Regional Consolidation of Dental Practices

The dental industry in the United States, which grew to an estimated $40 billion projected value in 2021, has entered into an industry-wide consolidation cycle.

The industry has seen a significant increase in the number of dental practices being acquired by larger entities, led by a large number of private-equity backed dental service organizations (DSOs).  This trend has been more pronounced in certain regions of the US – particularly the Midwest, Southeast and Western United States. These consolidation trends have been driven by a variety of factors, such as the increasing costs of running a dental practice, the changing regulatory environment, and the desire of dentists to focus more on patient care rather than administrative tasks.

In contrast to the regions bearing high DSO activity, the Northeast has seen less relatively consolidation, although there have been some notable exceptions. The slower consolidation in this region can be attributed to a number of factors, not the least of which is  the higher cost of doing business in the region, such as higher taxes and more regulation. States in the Northeast are also home to a relatively higher concentration of dentists on a per-capita basis. On a dentist-per-100,000 residents scale, the Northeast is host to 5 of the top-10 states: Massachusetts (1), New Jersey (3), New York (6), Connecticut (7), and Maryland (8). This regional concentration increases the market competition risk factors presented to DSOs when acquiring and consolidating  independent practices.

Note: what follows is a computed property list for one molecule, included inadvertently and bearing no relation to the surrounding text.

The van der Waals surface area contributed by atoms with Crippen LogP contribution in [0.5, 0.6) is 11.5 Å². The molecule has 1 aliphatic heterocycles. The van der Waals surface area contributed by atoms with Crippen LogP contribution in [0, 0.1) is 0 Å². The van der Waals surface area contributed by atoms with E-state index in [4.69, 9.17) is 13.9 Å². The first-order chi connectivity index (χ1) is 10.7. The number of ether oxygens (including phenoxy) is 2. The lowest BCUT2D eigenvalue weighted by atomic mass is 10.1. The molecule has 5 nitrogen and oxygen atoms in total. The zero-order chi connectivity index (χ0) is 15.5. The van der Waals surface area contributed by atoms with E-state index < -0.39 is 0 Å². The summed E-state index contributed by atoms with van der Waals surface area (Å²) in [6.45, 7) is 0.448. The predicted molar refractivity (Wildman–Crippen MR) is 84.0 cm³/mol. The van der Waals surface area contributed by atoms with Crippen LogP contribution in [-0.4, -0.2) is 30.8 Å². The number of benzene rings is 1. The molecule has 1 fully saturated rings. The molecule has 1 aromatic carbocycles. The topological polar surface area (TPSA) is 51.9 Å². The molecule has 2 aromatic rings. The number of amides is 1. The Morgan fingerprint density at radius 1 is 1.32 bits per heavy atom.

A notable driver of this consolidation trend remains the steady capital influx from private equity firms and other investors in dental M&A activity. These firms are attracted to the stable cash flows and high-profit margins associated with dentistry, and have been driving consolidation through acquisition of independent practices and consolidating them under a single umbrella. For dental practices, joining a larger group can provide access to resources such as advanced technology, marketing and branding support, and centralized administrative services. 

Despite these advantages, consolidation is not a feasible or desirable solution for all practices. This is another reason to take extensive steps when courting buyers, and ensuring they are an excellent fit for your practice. In some circumstances, larger dental groups may prioritize profits over patient care, leading to decreased quality of care, higher costs for patients, and a lack of personal relationships between dentists and patients. This is where having a broker who has a deep understanding of your business needs, combined with a network of DSO contacts and knowledge of their unique offerings, is invaluable.

Understanding WHO your partner is, and not simply focusing on the price and offer, is critical in the ongoing success of your practice culture and philosophy. Reach out if you would like to discuss transition options with one of our professionals.


 

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